She Says: I’m Always the One to Give in
We are very different people, and I am always the one to compromise when we disagree about something. It’s exhausting, and I’m getting fed up.
He says: It’s her choice; she hates conflict
Since her main goal is avoiding conflict at all costs, she immediately gives in when we disagree and then ends up resenting me.
It's a good sign that you agree about what your problem is and that it bothers both of you. To change this pattern, start by trying to identify its roots. One spouse’s lack of an equal voice in decision-making usually comes either from his or her own inner inhibitors, from the spouse’s domineering behaviors or from both. Let’s look at each.
A tendency to give in too often and too quickly in disagreements can be rooted in such things as childhood experiences of being regularly intimidated or ridiculed for making requests and expressing opinions. It can also be what a spouse has learned through family and societal modeling of what is expected. These self-inhibiting inner forces or “voices” (a.k.a., subliminal scripts) can be deep-seated and take a great deal of time and patience to heal and re-educate. But you owe it to yourself and your marriage to make the effort. Why?
It’s not just about becoming a better problem-solving couple.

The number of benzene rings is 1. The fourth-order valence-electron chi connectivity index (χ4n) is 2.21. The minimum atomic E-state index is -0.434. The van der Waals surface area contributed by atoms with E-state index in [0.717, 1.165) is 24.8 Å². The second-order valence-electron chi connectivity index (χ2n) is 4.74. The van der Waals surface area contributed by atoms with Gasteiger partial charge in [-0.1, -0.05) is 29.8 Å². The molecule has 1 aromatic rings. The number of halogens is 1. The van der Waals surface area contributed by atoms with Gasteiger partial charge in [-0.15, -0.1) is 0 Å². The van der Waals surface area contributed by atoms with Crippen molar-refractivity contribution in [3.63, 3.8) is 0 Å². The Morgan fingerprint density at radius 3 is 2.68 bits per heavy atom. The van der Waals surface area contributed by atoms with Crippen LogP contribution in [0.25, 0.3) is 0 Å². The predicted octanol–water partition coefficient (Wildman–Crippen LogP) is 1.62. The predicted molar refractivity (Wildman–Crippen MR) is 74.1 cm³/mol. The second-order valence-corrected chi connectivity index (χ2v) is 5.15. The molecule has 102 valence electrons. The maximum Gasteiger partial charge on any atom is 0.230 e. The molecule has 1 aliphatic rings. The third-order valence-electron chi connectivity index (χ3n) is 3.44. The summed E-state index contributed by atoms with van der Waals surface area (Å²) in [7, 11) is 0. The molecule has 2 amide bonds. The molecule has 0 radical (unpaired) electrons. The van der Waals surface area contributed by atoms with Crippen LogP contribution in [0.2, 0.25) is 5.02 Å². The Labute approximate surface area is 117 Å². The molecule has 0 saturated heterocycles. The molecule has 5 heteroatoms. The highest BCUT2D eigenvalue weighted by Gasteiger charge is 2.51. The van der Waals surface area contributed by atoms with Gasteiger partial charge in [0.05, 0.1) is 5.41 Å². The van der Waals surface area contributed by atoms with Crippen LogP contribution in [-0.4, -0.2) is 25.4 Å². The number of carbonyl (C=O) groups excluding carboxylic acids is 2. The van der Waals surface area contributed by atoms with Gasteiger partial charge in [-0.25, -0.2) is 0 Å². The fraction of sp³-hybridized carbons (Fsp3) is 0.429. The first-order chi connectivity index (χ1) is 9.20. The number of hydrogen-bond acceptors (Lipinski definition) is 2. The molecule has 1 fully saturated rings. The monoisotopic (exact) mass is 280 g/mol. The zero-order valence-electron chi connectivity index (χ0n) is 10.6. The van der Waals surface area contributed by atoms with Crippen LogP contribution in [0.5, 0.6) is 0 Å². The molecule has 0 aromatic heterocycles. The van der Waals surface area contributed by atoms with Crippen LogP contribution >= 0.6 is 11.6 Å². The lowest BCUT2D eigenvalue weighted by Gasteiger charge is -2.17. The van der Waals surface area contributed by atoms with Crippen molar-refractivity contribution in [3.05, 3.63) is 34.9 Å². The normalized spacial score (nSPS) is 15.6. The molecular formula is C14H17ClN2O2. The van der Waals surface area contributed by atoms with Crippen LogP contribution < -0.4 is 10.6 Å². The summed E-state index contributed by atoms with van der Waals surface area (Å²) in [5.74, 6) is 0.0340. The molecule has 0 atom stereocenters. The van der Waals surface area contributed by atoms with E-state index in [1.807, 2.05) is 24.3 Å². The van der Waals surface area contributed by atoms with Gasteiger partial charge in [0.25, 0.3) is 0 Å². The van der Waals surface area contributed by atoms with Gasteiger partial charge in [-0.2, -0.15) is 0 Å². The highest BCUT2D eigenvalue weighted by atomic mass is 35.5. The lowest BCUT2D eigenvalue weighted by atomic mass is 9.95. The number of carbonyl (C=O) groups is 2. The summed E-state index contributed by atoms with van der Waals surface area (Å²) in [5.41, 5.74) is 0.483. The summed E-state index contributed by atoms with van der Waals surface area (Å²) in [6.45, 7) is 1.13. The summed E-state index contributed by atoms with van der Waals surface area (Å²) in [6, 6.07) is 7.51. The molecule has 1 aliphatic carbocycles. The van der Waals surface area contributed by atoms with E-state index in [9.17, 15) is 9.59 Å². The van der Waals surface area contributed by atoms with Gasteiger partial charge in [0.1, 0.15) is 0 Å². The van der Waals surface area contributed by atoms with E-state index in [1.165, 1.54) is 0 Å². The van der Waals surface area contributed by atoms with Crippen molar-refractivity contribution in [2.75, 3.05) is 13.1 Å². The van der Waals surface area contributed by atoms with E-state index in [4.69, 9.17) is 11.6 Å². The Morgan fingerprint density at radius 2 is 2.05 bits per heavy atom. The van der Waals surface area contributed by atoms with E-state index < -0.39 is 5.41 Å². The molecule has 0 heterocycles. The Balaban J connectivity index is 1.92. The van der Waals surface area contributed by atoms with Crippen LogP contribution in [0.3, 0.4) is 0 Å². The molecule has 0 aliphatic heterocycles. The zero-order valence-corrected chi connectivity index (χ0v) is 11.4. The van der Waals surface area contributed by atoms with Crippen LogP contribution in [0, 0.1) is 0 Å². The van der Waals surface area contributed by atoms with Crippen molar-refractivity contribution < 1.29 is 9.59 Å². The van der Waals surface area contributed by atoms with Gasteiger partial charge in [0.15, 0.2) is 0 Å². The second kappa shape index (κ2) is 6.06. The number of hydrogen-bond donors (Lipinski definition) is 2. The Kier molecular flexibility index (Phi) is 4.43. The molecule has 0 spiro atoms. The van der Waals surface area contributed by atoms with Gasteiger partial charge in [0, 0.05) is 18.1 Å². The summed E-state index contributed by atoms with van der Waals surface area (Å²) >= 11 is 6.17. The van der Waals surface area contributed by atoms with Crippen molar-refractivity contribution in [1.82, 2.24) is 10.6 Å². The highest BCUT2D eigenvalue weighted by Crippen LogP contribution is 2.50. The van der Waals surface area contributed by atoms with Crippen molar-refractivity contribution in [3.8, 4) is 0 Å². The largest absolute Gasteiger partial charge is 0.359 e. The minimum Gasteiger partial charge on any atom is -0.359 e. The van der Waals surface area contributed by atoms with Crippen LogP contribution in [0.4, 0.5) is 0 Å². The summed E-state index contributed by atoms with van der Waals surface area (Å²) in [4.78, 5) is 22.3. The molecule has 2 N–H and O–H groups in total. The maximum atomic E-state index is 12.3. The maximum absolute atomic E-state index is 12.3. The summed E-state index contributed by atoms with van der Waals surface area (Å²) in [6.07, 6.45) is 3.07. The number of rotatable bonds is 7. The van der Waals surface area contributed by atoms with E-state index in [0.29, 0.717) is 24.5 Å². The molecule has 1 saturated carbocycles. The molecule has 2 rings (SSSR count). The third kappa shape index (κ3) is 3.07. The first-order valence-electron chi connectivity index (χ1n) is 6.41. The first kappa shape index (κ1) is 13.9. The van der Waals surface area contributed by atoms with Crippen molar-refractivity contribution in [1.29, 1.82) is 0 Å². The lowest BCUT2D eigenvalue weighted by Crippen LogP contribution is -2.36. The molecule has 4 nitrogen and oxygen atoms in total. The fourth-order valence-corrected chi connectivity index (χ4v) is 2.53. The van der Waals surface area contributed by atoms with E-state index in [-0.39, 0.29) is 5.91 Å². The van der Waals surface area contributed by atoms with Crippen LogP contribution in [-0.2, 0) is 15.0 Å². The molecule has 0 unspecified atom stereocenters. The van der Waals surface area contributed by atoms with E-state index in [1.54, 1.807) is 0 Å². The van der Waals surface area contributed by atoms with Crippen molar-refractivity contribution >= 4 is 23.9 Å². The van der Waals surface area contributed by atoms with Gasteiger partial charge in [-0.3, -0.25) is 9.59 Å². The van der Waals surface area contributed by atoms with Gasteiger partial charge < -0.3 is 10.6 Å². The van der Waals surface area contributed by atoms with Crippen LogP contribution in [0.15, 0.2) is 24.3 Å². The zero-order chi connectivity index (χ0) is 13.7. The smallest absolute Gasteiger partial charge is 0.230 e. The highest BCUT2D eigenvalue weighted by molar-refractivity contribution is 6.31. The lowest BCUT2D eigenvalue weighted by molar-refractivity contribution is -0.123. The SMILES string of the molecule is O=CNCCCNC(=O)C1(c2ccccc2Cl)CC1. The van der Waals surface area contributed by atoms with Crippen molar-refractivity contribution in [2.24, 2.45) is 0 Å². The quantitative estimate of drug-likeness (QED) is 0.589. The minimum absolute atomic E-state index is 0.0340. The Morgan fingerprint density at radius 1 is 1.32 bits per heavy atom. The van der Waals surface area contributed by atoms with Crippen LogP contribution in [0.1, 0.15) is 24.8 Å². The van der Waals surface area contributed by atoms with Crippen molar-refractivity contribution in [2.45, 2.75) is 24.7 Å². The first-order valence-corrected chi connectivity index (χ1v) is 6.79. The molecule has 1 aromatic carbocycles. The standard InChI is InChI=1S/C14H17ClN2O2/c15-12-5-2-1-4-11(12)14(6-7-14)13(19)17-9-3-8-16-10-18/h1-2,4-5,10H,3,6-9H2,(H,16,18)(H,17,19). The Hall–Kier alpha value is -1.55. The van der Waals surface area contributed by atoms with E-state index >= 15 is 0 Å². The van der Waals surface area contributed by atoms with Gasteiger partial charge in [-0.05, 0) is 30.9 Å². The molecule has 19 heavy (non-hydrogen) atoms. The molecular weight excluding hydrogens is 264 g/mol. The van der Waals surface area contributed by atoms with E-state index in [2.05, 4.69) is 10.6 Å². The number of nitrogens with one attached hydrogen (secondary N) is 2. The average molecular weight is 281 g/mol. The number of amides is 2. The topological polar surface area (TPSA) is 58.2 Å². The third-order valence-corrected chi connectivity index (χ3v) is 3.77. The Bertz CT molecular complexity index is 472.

Being fully and equally heard and, through that, being fully and equally known and respected is essential to that “fundamental equality” (Mulieris Dignitatem) between a husband and a wife that is at the heart of a marriage that both pleases God and deeply satisfies both spouses.
Giving up and giving in might be the easier way out of a disagreement, but it’s also a proven recipe for frustration and resentment. And it’s also unfair to your husband. He needs and deserves you to be a strong, confident and fully equal partner.
Are you, her husband, doing all you can to encourage and support her in finding her voice and her confidence? Ask her, with humility and sincerity, if, despite your best intentions, you might still be unwittingly discouraging her full involvement in decision-making. It could be the look on your face, the tone of your voice or your choice of words. Honestly ask yourself if there are any inner forces bubbling up from your own past family life and social formation that might need a deep do-over.
Having disagreements is inevitable; being disagreeable about them is optional. Couples who speak with equal voices and listen with mutual respect are well-equipped to solve their disagreements agreeably.
Steve and Bridget Patton hold master’s degrees in theology and counseling and serve as family life ministers in the Diocese of Sacramento.